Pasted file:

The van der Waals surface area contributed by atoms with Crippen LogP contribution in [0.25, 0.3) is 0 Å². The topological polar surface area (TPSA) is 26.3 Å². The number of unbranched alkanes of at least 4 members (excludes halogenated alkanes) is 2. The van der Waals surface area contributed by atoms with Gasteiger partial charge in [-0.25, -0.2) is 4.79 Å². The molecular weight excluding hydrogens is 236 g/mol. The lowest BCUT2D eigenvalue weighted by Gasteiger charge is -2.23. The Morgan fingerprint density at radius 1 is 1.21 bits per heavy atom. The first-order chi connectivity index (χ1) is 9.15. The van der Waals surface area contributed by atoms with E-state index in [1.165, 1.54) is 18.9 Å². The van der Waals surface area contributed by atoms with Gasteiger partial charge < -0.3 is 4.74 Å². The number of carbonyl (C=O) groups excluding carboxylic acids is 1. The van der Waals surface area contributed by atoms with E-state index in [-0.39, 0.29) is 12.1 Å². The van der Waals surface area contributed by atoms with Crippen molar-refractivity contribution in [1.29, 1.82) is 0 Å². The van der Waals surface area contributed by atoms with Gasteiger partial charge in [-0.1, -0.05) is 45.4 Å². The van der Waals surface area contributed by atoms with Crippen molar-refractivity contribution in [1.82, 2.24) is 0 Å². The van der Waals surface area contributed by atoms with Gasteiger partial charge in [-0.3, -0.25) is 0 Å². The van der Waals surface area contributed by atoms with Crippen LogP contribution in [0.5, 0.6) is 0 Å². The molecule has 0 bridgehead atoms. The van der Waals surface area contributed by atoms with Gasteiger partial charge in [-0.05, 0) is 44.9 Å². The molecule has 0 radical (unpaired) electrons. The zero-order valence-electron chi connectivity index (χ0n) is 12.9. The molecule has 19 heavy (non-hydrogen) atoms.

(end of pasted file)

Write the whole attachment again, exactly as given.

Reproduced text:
The van der Waals surface area contributed by atoms with Crippen LogP contribution in [0.25, 0.3) is 0 Å². The topological polar surface area (TPSA) is 26.3 Å². The number of unbranched alkanes of at least 4 members (excludes halogenated alkanes) is 2. The van der Waals surface area contributed by atoms with Gasteiger partial charge in [-0.25, -0.2) is 4.79 Å². The molecular weight excluding hydrogens is 236 g/mol. The lowest BCUT2D eigenvalue weighted by Gasteiger charge is -2.23. The Morgan fingerprint density at radius 1 is 1.21 bits per heavy atom. The first-order chi connectivity index (χ1) is 9.15. The van der Waals surface area contributed by atoms with E-state index in [1.165, 1.54) is 18.9 Å². The van der Waals surface area contributed by atoms with Gasteiger partial charge < -0.3 is 4.74 Å². The number of carbonyl (C=O) groups excluding carboxylic acids is 1. The van der Waals surface area contributed by atoms with E-state index in [-0.39, 0.29) is 12.1 Å². The van der Waals surface area contributed by atoms with Crippen molar-refractivity contribution in [1.29, 1.82) is 0 Å². The van der Waals surface area contributed by atoms with Gasteiger partial charge in [-0.1, -0.05) is 45.4 Å². The van der Waals surface area contributed by atoms with Crippen molar-refractivity contribution in [1.82, 2.24) is 0 Å². The van der Waals surface area contributed by atoms with Gasteiger partial charge in [-0.3, -0.25) is 0 Å². The van der Waals surface area contributed by atoms with Crippen LogP contribution in [0.5, 0.6) is 0 Å². The molecule has 0 bridgehead atoms. The van der Waals surface area contributed by atoms with Gasteiger partial charge in [-0.05, 0) is 44.9 Å². The molecule has 0 radical (unpaired) electrons. The zero-order valence-electron chi connectivity index (χ0n) is 12.9. The molecule has 19 heavy (non-hydrogen) atoms.